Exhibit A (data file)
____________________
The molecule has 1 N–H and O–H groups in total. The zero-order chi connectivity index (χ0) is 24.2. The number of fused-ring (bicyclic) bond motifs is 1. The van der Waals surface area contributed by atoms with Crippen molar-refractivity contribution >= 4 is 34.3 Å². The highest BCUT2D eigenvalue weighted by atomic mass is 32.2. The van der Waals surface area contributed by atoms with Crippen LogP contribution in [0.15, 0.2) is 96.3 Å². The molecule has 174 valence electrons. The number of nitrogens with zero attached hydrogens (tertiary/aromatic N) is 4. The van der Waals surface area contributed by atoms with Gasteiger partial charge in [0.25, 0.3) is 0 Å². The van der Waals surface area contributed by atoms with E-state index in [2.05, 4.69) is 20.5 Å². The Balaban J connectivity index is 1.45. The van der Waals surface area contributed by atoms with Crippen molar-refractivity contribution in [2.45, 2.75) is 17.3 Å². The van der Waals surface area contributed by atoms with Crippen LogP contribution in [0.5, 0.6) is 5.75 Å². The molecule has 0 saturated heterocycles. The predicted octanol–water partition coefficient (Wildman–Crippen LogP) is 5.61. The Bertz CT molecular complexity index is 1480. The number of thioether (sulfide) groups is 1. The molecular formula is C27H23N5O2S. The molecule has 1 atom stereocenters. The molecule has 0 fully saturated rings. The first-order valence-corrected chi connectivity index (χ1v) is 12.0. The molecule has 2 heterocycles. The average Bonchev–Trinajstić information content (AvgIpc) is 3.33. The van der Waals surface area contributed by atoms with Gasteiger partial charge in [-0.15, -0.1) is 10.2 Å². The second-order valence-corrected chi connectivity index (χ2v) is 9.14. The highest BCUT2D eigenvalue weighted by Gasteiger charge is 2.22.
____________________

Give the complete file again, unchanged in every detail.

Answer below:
The molecule has 1 N–H and O–H groups in total. The zero-order chi connectivity index (χ0) is 24.2. The number of fused-ring (bicyclic) bond motifs is 1. The van der Waals surface area contributed by atoms with Crippen molar-refractivity contribution >= 4 is 34.3 Å². The highest BCUT2D eigenvalue weighted by atomic mass is 32.2. The van der Waals surface area contributed by atoms with Crippen LogP contribution in [0.15, 0.2) is 96.3 Å². The molecule has 174 valence electrons. The number of nitrogens with zero attached hydrogens (tertiary/aromatic N) is 4. The van der Waals surface area contributed by atoms with Gasteiger partial charge in [0.25, 0.3) is 0 Å². The van der Waals surface area contributed by atoms with E-state index in [2.05, 4.69) is 20.5 Å². The Balaban J connectivity index is 1.45. The van der Waals surface area contributed by atoms with Crippen molar-refractivity contribution in [2.45, 2.75) is 17.3 Å². The van der Waals surface area contributed by atoms with Crippen LogP contribution in [0.5, 0.6) is 5.75 Å². The molecule has 0 saturated heterocycles. The predicted octanol–water partition coefficient (Wildman–Crippen LogP) is 5.61. The Bertz CT molecular complexity index is 1480. The number of thioether (sulfide) groups is 1. The molecular formula is C27H23N5O2S. The molecule has 1 atom stereocenters. The molecule has 0 fully saturated rings. The first-order valence-corrected chi connectivity index (χ1v) is 12.0. The molecule has 2 heterocycles. The average Bonchev–Trinajstić information content (AvgIpc) is 3.33. The van der Waals surface area contributed by atoms with Gasteiger partial charge in [-0.15, -0.1) is 10.2 Å². The second-order valence-corrected chi connectivity index (χ2v) is 9.14. The highest BCUT2D eigenvalue weighted by Gasteiger charge is 2.22.